Teardown: Memoir of a Vanishing City

I am from Flint, Michigan.

I was born and raised in a crappy little city perched on the edge of a dying industry. The ominous creaking sounds coming from below sounded like a pretty clear warning, so I got the hell out. I graduated from a halfway-decent suburban high school in a district that my parents fought like hell to keep me in, renting claptrap houses on the edge of the boundary line. I left with a few AP credits, a 1986 Chevy Nova, and a seriously fucked up attitude. Being from Flint was important to me. I thought it conveyed important information to the outside world, information about my work ethic, my disappointments, my belief in the higher power of Buick Automotive.

Flint had helped win the War. My grandpa dropped out of school to help design the M18 Hellcat Tank for Buick, trading in a career as an architect for the promise of a pension and a world free of Nazis.

Flint had started the labor movement. My dad was a proud union representative, joining generations of men and women inspired by the Great Sitdown Strike to restore the power balance between owner and worker. He would sing Woody Guthrie’s song down the echoing hallway during tense negotiations. Oh, you can’t scare me, I’m sticking to the union. I’m sticking to the union, till the day I die.

My family stayed. Flint crumbled. Everyone who could afford to moved away. My suburban school district installed metal detectors. I went to graduate school and met people who had never heard of a carbureted engine. I’d come back home for holidays, dragging bemused boyfriends and waving around my new words, new ideas, big opinions. I’d come home to re-hear the stories that had defined me. Funny stories of disasters too big not to laugh at. People doomed by their own stupidity. Companies collapsing from their own greed. Fights at basketball games. People shooting out the lights on cop cars. Things falling off of trucks. Apocalyptic decisions made by people entrusted with our public good. Flint stories.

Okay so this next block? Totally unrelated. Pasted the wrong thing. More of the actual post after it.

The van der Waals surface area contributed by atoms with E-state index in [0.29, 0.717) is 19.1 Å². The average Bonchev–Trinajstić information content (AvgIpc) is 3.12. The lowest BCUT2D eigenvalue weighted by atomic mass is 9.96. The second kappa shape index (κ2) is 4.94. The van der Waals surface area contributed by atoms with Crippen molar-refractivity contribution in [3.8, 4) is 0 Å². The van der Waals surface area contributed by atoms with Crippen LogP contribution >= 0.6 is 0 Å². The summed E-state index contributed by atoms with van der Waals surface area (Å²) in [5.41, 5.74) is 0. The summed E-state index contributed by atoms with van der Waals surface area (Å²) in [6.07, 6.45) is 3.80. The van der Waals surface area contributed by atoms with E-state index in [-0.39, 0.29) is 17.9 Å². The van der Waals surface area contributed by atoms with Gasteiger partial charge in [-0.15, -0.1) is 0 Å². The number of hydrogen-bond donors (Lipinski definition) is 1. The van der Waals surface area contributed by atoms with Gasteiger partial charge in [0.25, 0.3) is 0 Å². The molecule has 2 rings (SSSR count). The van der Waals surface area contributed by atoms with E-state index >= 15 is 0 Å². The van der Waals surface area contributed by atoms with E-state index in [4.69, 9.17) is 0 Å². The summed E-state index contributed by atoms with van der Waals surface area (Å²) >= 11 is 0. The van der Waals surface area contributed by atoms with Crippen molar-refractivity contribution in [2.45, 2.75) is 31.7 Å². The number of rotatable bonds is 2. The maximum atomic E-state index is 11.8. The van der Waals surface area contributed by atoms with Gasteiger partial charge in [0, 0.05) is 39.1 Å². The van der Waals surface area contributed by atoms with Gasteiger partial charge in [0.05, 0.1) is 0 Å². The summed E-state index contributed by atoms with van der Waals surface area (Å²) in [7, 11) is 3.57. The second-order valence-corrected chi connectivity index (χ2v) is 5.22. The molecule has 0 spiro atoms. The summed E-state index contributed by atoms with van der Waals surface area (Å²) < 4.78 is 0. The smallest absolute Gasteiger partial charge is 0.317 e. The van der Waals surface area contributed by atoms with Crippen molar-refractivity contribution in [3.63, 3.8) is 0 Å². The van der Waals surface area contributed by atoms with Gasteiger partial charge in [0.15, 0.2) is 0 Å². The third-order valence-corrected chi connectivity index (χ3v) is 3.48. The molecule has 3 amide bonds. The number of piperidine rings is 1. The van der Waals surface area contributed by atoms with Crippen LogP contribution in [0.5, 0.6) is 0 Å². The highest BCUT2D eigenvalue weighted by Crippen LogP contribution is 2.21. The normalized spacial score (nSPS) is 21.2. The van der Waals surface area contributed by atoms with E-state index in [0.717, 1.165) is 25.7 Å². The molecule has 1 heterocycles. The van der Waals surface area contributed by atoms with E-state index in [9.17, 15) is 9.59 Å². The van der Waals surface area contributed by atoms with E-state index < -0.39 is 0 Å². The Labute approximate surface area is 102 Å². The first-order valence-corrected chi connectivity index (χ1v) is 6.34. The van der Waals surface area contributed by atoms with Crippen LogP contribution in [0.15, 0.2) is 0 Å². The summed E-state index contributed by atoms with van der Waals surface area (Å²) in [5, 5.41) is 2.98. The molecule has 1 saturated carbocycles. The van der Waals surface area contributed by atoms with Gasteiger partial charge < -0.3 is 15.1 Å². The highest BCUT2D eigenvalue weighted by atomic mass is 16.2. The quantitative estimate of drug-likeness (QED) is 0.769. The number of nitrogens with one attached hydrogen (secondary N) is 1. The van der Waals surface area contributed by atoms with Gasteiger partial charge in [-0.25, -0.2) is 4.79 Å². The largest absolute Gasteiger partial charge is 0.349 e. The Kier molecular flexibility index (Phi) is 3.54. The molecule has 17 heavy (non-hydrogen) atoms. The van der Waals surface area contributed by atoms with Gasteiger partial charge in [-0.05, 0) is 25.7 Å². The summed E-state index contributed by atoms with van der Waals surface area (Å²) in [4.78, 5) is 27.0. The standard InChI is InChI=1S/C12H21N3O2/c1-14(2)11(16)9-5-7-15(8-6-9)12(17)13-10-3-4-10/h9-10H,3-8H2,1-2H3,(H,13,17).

Recently, one of my neighbors wrote a book filled with his own Flint stories. Gordon Young lives a few blocks away in my new hometown of San Francisco. Oddly, we have never met. He went to the other suburban school district – those southside swine that were always beating us at quiz bowl – and left about ten years before I did. He’s been writing a blog called Flint Expatriates, and a few years ago he did this weird thing. He tried to go home.

The book is called Teardown: Memoir of a Vanishing City. Gordon writes about life in Flint and San Francisco, often through a lens of real estate. He has gone through the process of trying to buy houses in both cities, a testament to his tenacity and possibly some kind of undiagnosed brain injury. Anyway, you should read it because it’s awesome and it says many of the things that should be said about Flint. The ending is really strong, and I found myself saying “hell yes” out loud a few times. Leaving Flint seems to have given him the perspective he needed to make some peace with the goddamned place.

You may have noticed, I’m still searching.

Thoughts on 37

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According to the calendar and math, I just turned 37 years old. This meets most definitions of adulthood. I’m a parent, and a wife. I have a professional portfolio with 15 years worth of stuff in it. I’m employable and pretty much have my shit together. Of course, none of this means a thing. I’m the same dumbass I was in college.

As I’m constantly reminding my daughter (who is 2 and concerned with such things) we get a little bigger every day until we grow up. For her, that’s enough. For me, growing up is an ongoing campaign.